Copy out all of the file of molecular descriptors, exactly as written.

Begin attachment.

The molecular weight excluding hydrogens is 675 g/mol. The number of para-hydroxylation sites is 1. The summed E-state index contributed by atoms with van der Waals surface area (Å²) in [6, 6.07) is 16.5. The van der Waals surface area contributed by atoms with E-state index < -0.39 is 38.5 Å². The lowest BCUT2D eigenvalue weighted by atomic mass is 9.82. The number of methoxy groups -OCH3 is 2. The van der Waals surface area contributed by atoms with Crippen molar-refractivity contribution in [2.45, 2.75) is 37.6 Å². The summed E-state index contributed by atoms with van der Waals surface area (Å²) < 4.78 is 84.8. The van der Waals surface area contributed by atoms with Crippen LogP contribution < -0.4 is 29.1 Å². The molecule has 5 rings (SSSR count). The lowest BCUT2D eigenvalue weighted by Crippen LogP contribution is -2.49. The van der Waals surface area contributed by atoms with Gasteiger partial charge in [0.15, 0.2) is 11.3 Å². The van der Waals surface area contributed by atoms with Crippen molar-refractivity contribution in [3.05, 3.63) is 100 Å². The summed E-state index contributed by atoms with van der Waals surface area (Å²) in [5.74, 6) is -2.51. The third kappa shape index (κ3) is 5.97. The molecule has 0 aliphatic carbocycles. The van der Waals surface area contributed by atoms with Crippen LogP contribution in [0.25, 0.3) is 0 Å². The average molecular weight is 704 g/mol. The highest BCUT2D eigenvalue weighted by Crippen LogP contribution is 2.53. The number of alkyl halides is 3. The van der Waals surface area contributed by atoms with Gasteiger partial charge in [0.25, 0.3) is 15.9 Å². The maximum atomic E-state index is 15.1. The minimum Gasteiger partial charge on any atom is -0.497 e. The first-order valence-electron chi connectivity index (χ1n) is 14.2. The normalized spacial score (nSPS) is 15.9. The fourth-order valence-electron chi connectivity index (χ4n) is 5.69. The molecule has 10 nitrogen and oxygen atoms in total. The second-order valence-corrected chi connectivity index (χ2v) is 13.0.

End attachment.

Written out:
The molecular weight excluding hydrogens is 675 g/mol. The number of para-hydroxylation sites is 1. The summed E-state index contributed by atoms with van der Waals surface area (Å²) in [6, 6.07) is 16.5. The van der Waals surface area contributed by atoms with E-state index < -0.39 is 38.5 Å². The lowest BCUT2D eigenvalue weighted by atomic mass is 9.82. The number of methoxy groups -OCH3 is 2. The van der Waals surface area contributed by atoms with Crippen molar-refractivity contribution in [2.45, 2.75) is 37.6 Å². The summed E-state index contributed by atoms with van der Waals surface area (Å²) < 4.78 is 84.8. The van der Waals surface area contributed by atoms with Crippen LogP contribution < -0.4 is 29.1 Å². The molecule has 5 rings (SSSR count). The lowest BCUT2D eigenvalue weighted by Crippen LogP contribution is -2.49. The van der Waals surface area contributed by atoms with Gasteiger partial charge in [0.15, 0.2) is 11.3 Å². The van der Waals surface area contributed by atoms with Crippen molar-refractivity contribution in [3.05, 3.63) is 100 Å². The summed E-state index contributed by atoms with van der Waals surface area (Å²) in [5.74, 6) is -2.51. The third kappa shape index (κ3) is 5.97. The molecule has 0 aliphatic carbocycles. The van der Waals surface area contributed by atoms with Crippen LogP contribution in [0.25, 0.3) is 0 Å². The average molecular weight is 704 g/mol. The highest BCUT2D eigenvalue weighted by Crippen LogP contribution is 2.53. The number of alkyl halides is 3. The van der Waals surface area contributed by atoms with Gasteiger partial charge in [0.25, 0.3) is 15.9 Å². The maximum atomic E-state index is 15.1. The minimum Gasteiger partial charge on any atom is -0.497 e. The first-order valence-electron chi connectivity index (χ1n) is 14.2. The normalized spacial score (nSPS) is 15.9. The fourth-order valence-electron chi connectivity index (χ4n) is 5.69. The molecule has 10 nitrogen and oxygen atoms in total. The second-order valence-corrected chi connectivity index (χ2v) is 13.0.